New Zealand’s Prostitution Reform Act offers an example of what could happen if sex workers were allowed greater agency and controls over sex work. Its passage 14 years ago made New Zealand sex workers able to offer in and out call services and, in making legal prostitution, made illegal the actions of abusive and unpaid clients. Sex workers were able to call police for help and actually receive justice. This increased collaboration with law enforcement has also increased sex workers willingness to assist police in solving crimes against their community, another effect of legitimization of their work. It is still an imperfect system but it allows for the kind of agency, dignity and empowerment consenting sex workers around the world deserve.

Doctor Rights VS Midwife Rights Who has the right? We do, right?

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Unless you’re pregnant or planning to have a baby most people assume they’re going to deliver their baby in the delivery room of a hospital. Yet many mothers who want to have an at home birth are very frowned upon. However, midwives are growing in popularity, “In 1989, certified nurse-midwives delivered 3.2 percent of all U.S. babies. In 2008, that number had risen to 7.5 percent.” But choosing who will deliver your baby is a highly personal decision that takes times.

Making a decision is especially hard for a first time mother here’s a look of each profession to help make the decision a bit easier.

OB-GYN’s, they’re the go to, your star quarter back player. People feel like they can trust doctors, because they have had to go through many years of medical school, and intense training. What about midwives? What if I told you they were educated also, does this change your mind? According to the American College of Nurse-Midwives (ACNM), “The majority of midwives earn bachelor’s degrees, then work as registered nurses and go back to school for a two- or three-year master’s degree program in midwifery.” Now we know, they are both very highly experienced and licensed.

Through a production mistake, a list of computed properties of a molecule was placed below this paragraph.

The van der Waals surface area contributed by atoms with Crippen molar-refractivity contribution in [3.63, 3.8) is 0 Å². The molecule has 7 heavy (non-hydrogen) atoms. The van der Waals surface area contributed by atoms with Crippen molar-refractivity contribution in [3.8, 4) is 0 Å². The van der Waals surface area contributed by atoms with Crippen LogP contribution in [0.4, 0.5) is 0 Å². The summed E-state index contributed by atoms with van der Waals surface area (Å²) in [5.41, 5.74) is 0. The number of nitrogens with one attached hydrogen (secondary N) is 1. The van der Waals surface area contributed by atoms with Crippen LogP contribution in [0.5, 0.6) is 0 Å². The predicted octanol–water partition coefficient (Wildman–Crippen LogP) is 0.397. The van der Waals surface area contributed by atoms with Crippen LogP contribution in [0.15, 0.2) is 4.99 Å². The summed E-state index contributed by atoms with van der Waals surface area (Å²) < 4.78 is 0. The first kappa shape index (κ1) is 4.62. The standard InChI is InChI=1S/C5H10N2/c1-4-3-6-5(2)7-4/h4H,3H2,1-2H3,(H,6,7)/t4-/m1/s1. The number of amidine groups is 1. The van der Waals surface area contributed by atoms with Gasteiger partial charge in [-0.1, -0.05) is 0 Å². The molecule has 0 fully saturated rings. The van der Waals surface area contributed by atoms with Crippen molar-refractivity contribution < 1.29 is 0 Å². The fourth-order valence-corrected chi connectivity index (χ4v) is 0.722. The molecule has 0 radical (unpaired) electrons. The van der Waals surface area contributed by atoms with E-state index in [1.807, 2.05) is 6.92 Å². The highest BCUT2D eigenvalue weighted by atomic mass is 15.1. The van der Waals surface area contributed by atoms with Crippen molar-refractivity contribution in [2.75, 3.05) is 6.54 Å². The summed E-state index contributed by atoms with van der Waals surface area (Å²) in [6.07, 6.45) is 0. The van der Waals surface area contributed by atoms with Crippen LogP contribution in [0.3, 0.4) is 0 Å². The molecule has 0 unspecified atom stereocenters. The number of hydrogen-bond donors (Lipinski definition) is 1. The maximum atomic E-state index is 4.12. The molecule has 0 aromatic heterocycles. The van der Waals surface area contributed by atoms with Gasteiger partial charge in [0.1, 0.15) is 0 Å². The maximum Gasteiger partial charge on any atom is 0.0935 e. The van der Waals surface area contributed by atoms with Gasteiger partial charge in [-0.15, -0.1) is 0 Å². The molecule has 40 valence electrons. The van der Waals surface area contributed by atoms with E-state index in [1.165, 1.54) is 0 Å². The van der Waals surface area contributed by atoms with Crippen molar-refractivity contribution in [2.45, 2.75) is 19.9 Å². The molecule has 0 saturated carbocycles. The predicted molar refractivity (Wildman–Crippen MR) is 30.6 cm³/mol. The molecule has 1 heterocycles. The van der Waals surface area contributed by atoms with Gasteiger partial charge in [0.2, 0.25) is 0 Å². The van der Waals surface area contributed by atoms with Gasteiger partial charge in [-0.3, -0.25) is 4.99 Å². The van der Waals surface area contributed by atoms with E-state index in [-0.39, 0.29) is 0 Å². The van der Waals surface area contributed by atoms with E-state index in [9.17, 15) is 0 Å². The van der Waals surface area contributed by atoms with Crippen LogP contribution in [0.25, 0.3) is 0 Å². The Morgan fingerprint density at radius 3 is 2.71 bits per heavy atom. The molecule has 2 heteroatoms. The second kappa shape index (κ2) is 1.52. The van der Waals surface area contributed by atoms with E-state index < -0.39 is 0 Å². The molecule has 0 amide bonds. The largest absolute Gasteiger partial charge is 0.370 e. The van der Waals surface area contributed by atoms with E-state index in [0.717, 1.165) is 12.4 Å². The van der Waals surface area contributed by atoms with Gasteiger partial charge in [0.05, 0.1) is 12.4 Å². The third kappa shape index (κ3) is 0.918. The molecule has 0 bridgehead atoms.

Is money or insurance a concern? It shouldn’t be most insurance companies cover both OB-GYN and midwifery services, such companies include Kaiser, Clifton, Obamacare, and more. Not all insurance companies do however, but you can check by going on or requesting a quote, just a google click away from having a bundle of joy.

That’s the boring stuff, what about the actual day, what do you expect? Will you feel prepared, or nervous? Besides the overwhelming feelings, let me assure you what a doctor can provide for you, as well as a midwife. For a birth delivery in the hospital the work is pretty standard. You’ll probably be at home while your water breaks, and that’s an indicator you’re going into labor. You’ll rush to the hospital usually with a bag with clothes and the waiting begins. Labor usually last anywhere from 18 to 32 hours. You’ll be put in a room nurses will assist with the pain if wanted or needed. You won’t see you OB-GYN until you’re basically ready to pop. Your OB-GYN will then put their gloves on and deliver your baby, then leave as they need to deliver other babies. The nurses will stay with you to make sure your baby is okay, then once you’re both fine they’ll let you go home. However in some cases if the baby isn’t coming out or there’s complications doctors are allowed to use vacuums to help with the delivery or other tools.

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An at home birth is a lot like it sounds. Usually the midwife will come over or already be over once the water breaks and you relax. Many people don’t realize that giving labor is natural, women’s bodies are meant to give birth. It sounds scary at first but it’s not as bad as you think. You’re in the comfort of your own home, in bed, with whoever you trust most with you, you can have your whole family over if you wanted, but it just comes out. The midwife will be with you at all times making sure you’re okay, and will even let you walk around if needed to help with the process.

Despite what you decide, don’t let anyone make you feel bad, this is your body, your baby, your choice. Chose whichever will make you more comfortable, if that’s a home birth then do it, power to you!